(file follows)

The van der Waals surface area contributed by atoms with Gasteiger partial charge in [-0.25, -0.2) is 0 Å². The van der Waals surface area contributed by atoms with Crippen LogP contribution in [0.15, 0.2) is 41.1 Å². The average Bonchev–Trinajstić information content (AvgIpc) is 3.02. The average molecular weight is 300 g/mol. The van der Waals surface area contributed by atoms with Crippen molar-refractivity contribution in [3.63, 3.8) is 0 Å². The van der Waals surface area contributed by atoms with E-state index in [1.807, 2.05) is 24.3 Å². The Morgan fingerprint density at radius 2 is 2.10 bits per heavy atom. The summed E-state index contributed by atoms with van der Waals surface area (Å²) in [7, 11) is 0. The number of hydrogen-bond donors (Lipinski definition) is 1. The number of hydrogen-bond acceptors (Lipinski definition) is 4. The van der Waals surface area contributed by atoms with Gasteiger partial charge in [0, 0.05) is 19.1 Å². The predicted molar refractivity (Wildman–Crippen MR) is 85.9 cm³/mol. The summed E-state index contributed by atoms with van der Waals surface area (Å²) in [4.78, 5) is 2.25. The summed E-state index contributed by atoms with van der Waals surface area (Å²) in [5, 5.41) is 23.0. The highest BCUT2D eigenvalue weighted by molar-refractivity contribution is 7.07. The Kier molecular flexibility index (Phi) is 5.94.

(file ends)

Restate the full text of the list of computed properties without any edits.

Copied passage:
The van der Waals surface area contributed by atoms with Gasteiger partial charge in [-0.25, -0.2) is 0 Å². The van der Waals surface area contributed by atoms with Crippen LogP contribution in [0.15, 0.2) is 41.1 Å². The average Bonchev–Trinajstić information content (AvgIpc) is 3.02. The average molecular weight is 300 g/mol. The van der Waals surface area contributed by atoms with Crippen molar-refractivity contribution in [3.63, 3.8) is 0 Å². The van der Waals surface area contributed by atoms with E-state index in [1.807, 2.05) is 24.3 Å². The Morgan fingerprint density at radius 2 is 2.10 bits per heavy atom. The summed E-state index contributed by atoms with van der Waals surface area (Å²) in [7, 11) is 0. The number of hydrogen-bond donors (Lipinski definition) is 1. The number of hydrogen-bond acceptors (Lipinski definition) is 4. The van der Waals surface area contributed by atoms with Gasteiger partial charge in [0, 0.05) is 19.1 Å². The predicted molar refractivity (Wildman–Crippen MR) is 85.9 cm³/mol. The summed E-state index contributed by atoms with van der Waals surface area (Å²) in [4.78, 5) is 2.25. The summed E-state index contributed by atoms with van der Waals surface area (Å²) in [5, 5.41) is 23.0. The highest BCUT2D eigenvalue weighted by molar-refractivity contribution is 7.07. The Kier molecular flexibility index (Phi) is 5.94.